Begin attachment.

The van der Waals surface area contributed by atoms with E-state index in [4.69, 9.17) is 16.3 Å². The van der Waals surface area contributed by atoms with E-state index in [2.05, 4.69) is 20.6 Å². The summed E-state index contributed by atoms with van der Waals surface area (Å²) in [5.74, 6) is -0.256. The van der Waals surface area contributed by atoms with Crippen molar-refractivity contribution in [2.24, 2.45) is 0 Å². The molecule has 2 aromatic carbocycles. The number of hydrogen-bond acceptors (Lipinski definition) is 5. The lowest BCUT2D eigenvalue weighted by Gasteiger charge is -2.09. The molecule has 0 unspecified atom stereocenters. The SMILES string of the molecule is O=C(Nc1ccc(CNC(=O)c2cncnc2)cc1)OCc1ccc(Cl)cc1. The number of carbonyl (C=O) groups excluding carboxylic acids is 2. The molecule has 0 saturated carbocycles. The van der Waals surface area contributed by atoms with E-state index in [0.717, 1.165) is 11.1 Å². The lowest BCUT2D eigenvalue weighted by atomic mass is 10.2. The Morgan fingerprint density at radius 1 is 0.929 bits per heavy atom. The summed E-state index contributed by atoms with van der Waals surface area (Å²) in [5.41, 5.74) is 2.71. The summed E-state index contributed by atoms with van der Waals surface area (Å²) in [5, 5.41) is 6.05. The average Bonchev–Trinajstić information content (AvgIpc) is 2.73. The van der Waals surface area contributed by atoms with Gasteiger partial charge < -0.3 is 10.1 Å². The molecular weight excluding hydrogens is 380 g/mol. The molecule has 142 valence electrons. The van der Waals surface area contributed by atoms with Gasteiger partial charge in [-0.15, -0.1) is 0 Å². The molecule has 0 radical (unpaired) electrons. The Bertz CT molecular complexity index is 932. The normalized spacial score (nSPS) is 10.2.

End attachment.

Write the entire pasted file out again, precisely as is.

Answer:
The van der Waals surface area contributed by atoms with E-state index in [4.69, 9.17) is 16.3 Å². The van der Waals surface area contributed by atoms with E-state index in [2.05, 4.69) is 20.6 Å². The summed E-state index contributed by atoms with van der Waals surface area (Å²) in [5.74, 6) is -0.256. The van der Waals surface area contributed by atoms with Crippen molar-refractivity contribution in [2.24, 2.45) is 0 Å². The molecule has 2 aromatic carbocycles. The number of hydrogen-bond acceptors (Lipinski definition) is 5. The lowest BCUT2D eigenvalue weighted by Gasteiger charge is -2.09. The molecule has 0 unspecified atom stereocenters. The SMILES string of the molecule is O=C(Nc1ccc(CNC(=O)c2cncnc2)cc1)OCc1ccc(Cl)cc1. The number of carbonyl (C=O) groups excluding carboxylic acids is 2. The molecule has 0 saturated carbocycles. The van der Waals surface area contributed by atoms with E-state index in [0.717, 1.165) is 11.1 Å². The lowest BCUT2D eigenvalue weighted by atomic mass is 10.2. The Morgan fingerprint density at radius 1 is 0.929 bits per heavy atom. The summed E-state index contributed by atoms with van der Waals surface area (Å²) in [5.41, 5.74) is 2.71. The summed E-state index contributed by atoms with van der Waals surface area (Å²) in [5, 5.41) is 6.05. The average Bonchev–Trinajstić information content (AvgIpc) is 2.73. The van der Waals surface area contributed by atoms with Gasteiger partial charge < -0.3 is 10.1 Å². The molecular weight excluding hydrogens is 380 g/mol. The molecule has 142 valence electrons. The van der Waals surface area contributed by atoms with Gasteiger partial charge in [-0.15, -0.1) is 0 Å². The molecule has 0 radical (unpaired) electrons. The Bertz CT molecular complexity index is 932. The normalized spacial score (nSPS) is 10.2.